Essay About Non Communicable Diseases



What are non-communicable diseases?
Diseases are either communicable or non-communicable. Communicable diseases are transferable to other people and they are caused by a virus or infection. Non-communicable diseases (NCD) are non-infectious and non-transmissible between persons they are generally caused from heredity, deficiencies in nutrition or factors involving the environment. NCDs may be chronic diseases of long duration and slow progression, or they may result in more rapid death such as some types of sudden stroke. They include autoimmune diseases, cardiovascular disease - heart disease, stroke, cancers, chronic respiratory disease -asthma, diabetes mellitus, chronic kidney disease, osteoporosis, Alzheimer's disease, cataracts, mental health problems, musculoskeletal conditions and more. While sometimes (incorrectly) referred to as synonymous with "chronic diseases", NCDs are distinguished only by their non-infectious cause, not necessarily by their duration.  
The lungs are the area where air is breathed in and exhaled out during respiration. Asthma is a chronic condition where the bronchial wall muscles constrict and cause inflammation in the airway passages. As a result, an excess of mucus is produced. Symptoms of this disease that flare up include wheezing, coughing, shortness of breath and tightness in the chest. These symptoms can be triggered when pollutants, pollen and pet dander are breathed in.
Psoriasis is a chronic disease that takes place on the skin. Under normal circumstances, the skin forms cells, and they are shed or "sloughed off." With psoriasis, the skin cells grow too fast and they build up on the surface of the skin. This causes red, painful blotches that can become scaly and irritated. There is no known cure for this disease and it can come and go without warning.

Ulcerative colitis is a form of...

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Today, noncommunicable diseases (NCDs), mainly cardiovascular diseases, cancers, chronic respiratory diseases and diabetes represent a leading threat to human health and development. These four diseases are the world’s biggest killers, causing an estimated 35 million deaths each year – 60% of all deaths globally – with 80% in low- and middle-income countries. These diseases are preventable. Up to 80% of heart disease, stroke, and type 2 diabetes and over a third of cancers could be prevented by eliminating shared risk factors, mainly tobacco use, unhealthy diet, physical inactivity and the harmful use of alcohol.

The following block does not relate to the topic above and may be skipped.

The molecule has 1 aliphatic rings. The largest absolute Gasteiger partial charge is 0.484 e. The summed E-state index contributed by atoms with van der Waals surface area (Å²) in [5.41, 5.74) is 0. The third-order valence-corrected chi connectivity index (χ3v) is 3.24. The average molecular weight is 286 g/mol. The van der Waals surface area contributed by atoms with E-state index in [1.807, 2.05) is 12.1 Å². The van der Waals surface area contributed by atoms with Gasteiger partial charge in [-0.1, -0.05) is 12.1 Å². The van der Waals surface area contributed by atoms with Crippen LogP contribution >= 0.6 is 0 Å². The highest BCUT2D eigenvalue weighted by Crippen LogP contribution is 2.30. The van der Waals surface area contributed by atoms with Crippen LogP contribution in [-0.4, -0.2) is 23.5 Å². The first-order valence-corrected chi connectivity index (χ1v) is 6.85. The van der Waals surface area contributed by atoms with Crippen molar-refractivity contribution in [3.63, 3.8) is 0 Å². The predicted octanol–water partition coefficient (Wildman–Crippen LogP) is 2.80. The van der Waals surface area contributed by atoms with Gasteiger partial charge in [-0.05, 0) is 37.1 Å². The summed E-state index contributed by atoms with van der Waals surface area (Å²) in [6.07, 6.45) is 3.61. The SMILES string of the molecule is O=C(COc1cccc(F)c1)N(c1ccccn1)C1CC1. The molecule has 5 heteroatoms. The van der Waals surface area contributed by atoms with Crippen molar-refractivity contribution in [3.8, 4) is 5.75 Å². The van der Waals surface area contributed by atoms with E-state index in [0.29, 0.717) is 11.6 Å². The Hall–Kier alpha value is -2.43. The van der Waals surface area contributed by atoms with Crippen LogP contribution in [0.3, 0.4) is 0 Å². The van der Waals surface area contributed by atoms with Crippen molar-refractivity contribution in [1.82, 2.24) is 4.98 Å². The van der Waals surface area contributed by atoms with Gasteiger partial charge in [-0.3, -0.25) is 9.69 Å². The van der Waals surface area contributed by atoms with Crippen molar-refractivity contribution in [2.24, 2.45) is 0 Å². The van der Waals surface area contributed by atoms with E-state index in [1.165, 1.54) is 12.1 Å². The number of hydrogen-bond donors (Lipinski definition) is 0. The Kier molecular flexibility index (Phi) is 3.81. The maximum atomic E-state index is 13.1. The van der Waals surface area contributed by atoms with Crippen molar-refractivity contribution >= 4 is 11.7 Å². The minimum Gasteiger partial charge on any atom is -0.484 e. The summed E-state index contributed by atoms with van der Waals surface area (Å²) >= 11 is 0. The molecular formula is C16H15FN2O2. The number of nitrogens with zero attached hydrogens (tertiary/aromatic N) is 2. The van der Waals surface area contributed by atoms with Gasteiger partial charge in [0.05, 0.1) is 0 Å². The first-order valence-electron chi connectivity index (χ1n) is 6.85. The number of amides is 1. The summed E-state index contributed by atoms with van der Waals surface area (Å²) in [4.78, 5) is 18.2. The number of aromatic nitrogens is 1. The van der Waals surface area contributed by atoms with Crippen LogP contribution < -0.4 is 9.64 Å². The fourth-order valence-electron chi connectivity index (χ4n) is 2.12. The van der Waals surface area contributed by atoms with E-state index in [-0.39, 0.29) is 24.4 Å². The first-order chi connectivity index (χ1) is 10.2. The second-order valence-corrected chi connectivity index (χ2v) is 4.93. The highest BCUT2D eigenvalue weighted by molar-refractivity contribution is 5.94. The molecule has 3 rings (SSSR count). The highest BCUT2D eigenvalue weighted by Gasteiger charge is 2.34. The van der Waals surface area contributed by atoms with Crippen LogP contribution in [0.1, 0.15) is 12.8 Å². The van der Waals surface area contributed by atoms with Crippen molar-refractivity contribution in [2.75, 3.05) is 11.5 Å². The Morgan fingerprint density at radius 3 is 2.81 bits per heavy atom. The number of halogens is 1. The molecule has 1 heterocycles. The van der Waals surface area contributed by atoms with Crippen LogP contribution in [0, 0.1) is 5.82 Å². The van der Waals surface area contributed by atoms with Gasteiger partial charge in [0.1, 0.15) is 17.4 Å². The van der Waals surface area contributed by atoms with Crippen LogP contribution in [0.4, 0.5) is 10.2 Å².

Unless addressed, the mortality and disease burden from these health problems will continue to increase. WHO projects that, globally, NCD deaths will increase by 17% over the next ten years. The greatest increase will be seen in the African region (27%) and the Eastern Mediterranean region (25%). The highest absolute number of deaths will occur in the Western Pacifi c and South-East Asia regions. We have the right vision and knowledge to address these problems. Proven cost-effective strategies exist to prevent and control this growing burden.

However, high-level commitment and concrete action are often missing at the national level. NCD prevention and control programmes remain dramatically under-funded at the national and global levels and have been left off the global development agenda. Despite impacting the poorest people in low-income parts of the world and imposing a heavy burden on socioeconomic development, NCD prevention is currently absent from the Millennium Development Goals.

However, in all lowand middle-income countries and by any measure, NCDs account for a large enough share of the disease burden of the poor to merit a serious policy response. Working closely with Member States, WHO has, therefore, developed this Action Plan to prevent NCDs from occurring and to help the millions who are already affected to cope with these lifelong illnesses.

This Action Plan, endorsed at the Sixty-fi rst World Health Assembly in May 2008, is based on the sound vision of the Global Strategy for the Prevention and Control of Noncommunicable Diseases, endorsed at the Fifty-third World Health Assembly in May 2000. It also aims to build on the WHO Framework Convention on Tobacco Control and the WHO Global Strategy on Diet, Physical Activity and Health. The Action Plan provides Member States, WHO, and the international community with a roadmap to establish and strengthen initiatives for the surveillance, prevention and management of NCDs.

Furthermore, the Action Plan highlights the pressing need to invest in NCD prevention as an integral part of sustainable socioeconomic development. NCD prevention is an all-government responsibility. Considerably more gains can be achieved by infl uencing policies of non-health sectors than by health policies alone. All stakeholders will need to intensify and harmonize their efforts to avert these preventable conditions and to save millions from suffering needlessly and dying prematurely.





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